I am wandering through the garden on this mild afternoon in early February, doing minimal labor, but savoring the blooms that are more abundant each day. While many hellebores and snowdrops flower, buds of spring flowering camellias (Camellia japonica, below) swell by the day. If days remain mild, there will be lovely red and pink flowers in a few days.
Several periods of moderate cold have come and gone with longer periods of slightly above average temperatures between. Despite proclamations otherwise, the most severe cold has been so only by comparison to recent very mild winters, and fortunately the spells have ended quickly.
With cold down to six degrees (Fahrenheit) there are a few more browned leaves on hellebores that remained green in recent winters. Of course, I annually decide that leaves should not be removed earlier in winter despite a general recommendation to do so. Ones that turn horribly brown are cut back, or at least those that are most obvious.
On mild afternoons, I’ve taken advantage to transplant several hellebore seedlings from crowded clumps, and today, several were moved that were crowded by unruly neighbors. I have no trouble justifying the hundred or more mature hellebores, with hundreds, possibly thousands of tiny seedlings that one day will be transplanted. Some must be weeded out, though reluctantly.
While many gardeners hibernate through the cold, the Virginia winter is not so severe to discourage nearly daily strolls. While not severe, the period from the start of winter until spring seems forever. Flowers calm my anxiousness. Hellebores bring joy, and increasing numbers in flower encourage that spring is coming soon.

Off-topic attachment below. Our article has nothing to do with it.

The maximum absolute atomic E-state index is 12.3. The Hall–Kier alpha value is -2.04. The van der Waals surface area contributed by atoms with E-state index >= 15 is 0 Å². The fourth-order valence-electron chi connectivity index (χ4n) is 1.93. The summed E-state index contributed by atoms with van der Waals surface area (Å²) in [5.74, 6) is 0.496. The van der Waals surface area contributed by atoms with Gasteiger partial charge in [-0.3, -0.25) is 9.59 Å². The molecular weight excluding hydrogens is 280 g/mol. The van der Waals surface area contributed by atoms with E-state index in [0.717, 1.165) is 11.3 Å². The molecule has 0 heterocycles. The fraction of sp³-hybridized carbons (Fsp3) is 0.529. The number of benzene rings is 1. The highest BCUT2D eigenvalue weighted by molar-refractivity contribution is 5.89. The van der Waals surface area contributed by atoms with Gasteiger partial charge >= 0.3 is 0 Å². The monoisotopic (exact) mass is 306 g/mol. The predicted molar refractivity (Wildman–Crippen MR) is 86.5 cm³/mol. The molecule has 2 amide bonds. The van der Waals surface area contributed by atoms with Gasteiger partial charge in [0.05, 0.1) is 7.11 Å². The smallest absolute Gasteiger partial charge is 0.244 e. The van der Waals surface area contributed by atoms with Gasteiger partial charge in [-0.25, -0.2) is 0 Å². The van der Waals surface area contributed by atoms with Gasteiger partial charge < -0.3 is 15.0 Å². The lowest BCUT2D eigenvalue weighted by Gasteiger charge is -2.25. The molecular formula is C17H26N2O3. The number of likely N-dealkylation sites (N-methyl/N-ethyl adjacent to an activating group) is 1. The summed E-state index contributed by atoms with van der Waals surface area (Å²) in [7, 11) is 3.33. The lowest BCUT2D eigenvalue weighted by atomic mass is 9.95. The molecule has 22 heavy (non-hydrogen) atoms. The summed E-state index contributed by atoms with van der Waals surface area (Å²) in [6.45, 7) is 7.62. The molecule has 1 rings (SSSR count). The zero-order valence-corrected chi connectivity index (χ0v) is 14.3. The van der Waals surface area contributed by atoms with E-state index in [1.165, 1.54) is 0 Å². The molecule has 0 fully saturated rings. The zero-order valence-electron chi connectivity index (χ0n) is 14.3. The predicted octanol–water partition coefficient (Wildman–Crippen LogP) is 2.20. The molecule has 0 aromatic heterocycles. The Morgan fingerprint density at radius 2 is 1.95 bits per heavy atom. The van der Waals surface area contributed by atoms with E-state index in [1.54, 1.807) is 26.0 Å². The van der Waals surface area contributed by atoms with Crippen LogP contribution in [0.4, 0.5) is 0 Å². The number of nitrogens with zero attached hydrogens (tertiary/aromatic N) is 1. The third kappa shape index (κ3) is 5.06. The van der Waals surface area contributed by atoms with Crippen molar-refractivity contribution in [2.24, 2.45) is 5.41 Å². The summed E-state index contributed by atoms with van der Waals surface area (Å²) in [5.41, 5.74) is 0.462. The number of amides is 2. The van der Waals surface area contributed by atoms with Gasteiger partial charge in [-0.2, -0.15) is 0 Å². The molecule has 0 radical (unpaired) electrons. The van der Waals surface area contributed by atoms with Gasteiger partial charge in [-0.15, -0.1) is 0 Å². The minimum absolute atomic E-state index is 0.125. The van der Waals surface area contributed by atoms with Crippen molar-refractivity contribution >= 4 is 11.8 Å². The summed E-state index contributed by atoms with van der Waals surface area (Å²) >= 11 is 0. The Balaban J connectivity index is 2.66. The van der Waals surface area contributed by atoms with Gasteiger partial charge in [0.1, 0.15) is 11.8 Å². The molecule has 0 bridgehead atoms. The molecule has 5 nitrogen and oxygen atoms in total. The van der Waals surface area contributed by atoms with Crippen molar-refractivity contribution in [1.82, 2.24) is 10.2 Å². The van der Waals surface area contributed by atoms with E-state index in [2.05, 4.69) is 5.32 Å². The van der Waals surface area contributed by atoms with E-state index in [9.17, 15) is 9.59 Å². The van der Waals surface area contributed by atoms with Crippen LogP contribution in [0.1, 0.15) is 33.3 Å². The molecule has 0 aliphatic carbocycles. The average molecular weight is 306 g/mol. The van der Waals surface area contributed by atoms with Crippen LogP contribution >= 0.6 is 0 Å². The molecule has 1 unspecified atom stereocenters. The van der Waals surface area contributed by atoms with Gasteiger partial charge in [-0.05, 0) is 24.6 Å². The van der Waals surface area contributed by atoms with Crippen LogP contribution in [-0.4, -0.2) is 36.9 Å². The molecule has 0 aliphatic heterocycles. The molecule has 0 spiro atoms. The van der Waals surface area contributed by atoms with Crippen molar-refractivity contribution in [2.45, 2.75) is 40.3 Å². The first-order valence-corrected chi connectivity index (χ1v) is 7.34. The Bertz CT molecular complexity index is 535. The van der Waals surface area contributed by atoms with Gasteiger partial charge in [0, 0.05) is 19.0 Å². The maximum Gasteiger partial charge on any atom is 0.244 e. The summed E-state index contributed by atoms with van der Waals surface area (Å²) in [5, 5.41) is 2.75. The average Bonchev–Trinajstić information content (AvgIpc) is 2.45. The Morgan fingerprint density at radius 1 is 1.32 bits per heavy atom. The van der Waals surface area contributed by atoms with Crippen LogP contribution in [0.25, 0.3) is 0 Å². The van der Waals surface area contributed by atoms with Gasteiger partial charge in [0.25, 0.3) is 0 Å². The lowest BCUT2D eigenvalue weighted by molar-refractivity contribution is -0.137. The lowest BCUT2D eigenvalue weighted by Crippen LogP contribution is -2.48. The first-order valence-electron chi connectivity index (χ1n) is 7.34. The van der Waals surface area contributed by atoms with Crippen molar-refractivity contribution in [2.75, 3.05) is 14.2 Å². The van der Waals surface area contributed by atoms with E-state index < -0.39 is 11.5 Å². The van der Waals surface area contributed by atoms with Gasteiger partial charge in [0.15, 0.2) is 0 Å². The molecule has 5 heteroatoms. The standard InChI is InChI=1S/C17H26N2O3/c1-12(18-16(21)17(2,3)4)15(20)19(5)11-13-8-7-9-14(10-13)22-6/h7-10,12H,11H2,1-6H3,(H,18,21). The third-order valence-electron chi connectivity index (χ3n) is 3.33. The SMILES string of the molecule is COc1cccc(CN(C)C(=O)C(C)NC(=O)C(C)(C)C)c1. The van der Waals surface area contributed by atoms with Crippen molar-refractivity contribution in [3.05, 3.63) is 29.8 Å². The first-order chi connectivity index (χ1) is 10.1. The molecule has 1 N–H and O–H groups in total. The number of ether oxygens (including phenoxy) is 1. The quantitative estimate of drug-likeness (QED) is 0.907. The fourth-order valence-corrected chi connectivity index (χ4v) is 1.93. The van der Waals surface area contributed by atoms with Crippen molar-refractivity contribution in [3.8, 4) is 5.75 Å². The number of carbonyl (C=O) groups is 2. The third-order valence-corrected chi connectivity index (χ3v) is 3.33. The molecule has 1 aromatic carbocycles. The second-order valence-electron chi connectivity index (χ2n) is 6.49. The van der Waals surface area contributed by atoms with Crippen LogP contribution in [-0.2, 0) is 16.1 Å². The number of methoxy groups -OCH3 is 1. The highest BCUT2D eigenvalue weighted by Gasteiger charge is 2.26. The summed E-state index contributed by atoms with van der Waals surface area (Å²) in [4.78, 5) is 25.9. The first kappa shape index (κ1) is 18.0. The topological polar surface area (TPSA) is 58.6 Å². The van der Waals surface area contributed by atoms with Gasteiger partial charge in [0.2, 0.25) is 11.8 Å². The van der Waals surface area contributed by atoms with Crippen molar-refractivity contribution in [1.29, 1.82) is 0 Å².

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Beautiful photos. In some of your columns you mention that hellebores reproduce . I have had had a nice big plant for many years but have never seen any offspring. Why is that?
Some hybrid hellebores are sterile, so they will not produce viable seed. I do not see seedlings from any with double flowers and from many of the newer introductions. Breeders often refer to this as an advantage.
Thanks. I was not aware of that. I love them an wish mine went to seed.
Yes, too many. That is a common problem with what we enjoy too much though.
With varied layers I don’t believe that anyone would think that hellebores are overdone. I try to mix plantings so the garden does not appear to be a series of collections.
It also helps that they are pretty. Several are naturalized here, but none are pretty, likely because of the mild weather. Oddly though, a few guests notice them and appreciate them, perhaps because they are familiar with them from regions where they perform better. It can be gratifying when others notice and appreciate what inhabits our gardens, particularly species that I do not appreciate as much.
While casual gardeners still might not know hellebores, here they become more popular every year since there is very little color in the winter months.
Oh, I figured that they were always popular there. When we started growing them on the farm, it was only because people from other regions wanted them. (Most who live here are from somewhere else.) I did not want to grow them because I knew that they will never perform satisfactorily for those who purchased them. Many people enjoy them regardless. That is why I can not remove the few that live within the landscapes.
Thank you for sharing the variety of Hellebores. All are lovely. It’s now my favorite plant with its winter blooms and evergreen leaves that provide such great ground cover year round. I too wait a bit to trim leaves. But the new leaves are so welcome for their upright shoots. Newer varieties have such beautiful almost variegated leaves.
Question: Have you tried any in a pot?
The garden is less bare if hellebore leaves are not removed. By now, I’ve removed foliage of ones that hide blooms and the worst of browned leaves. There seems no good reason to remove others. I do not grow hellebores in pots, but I presume they would thrive with a well drained mix.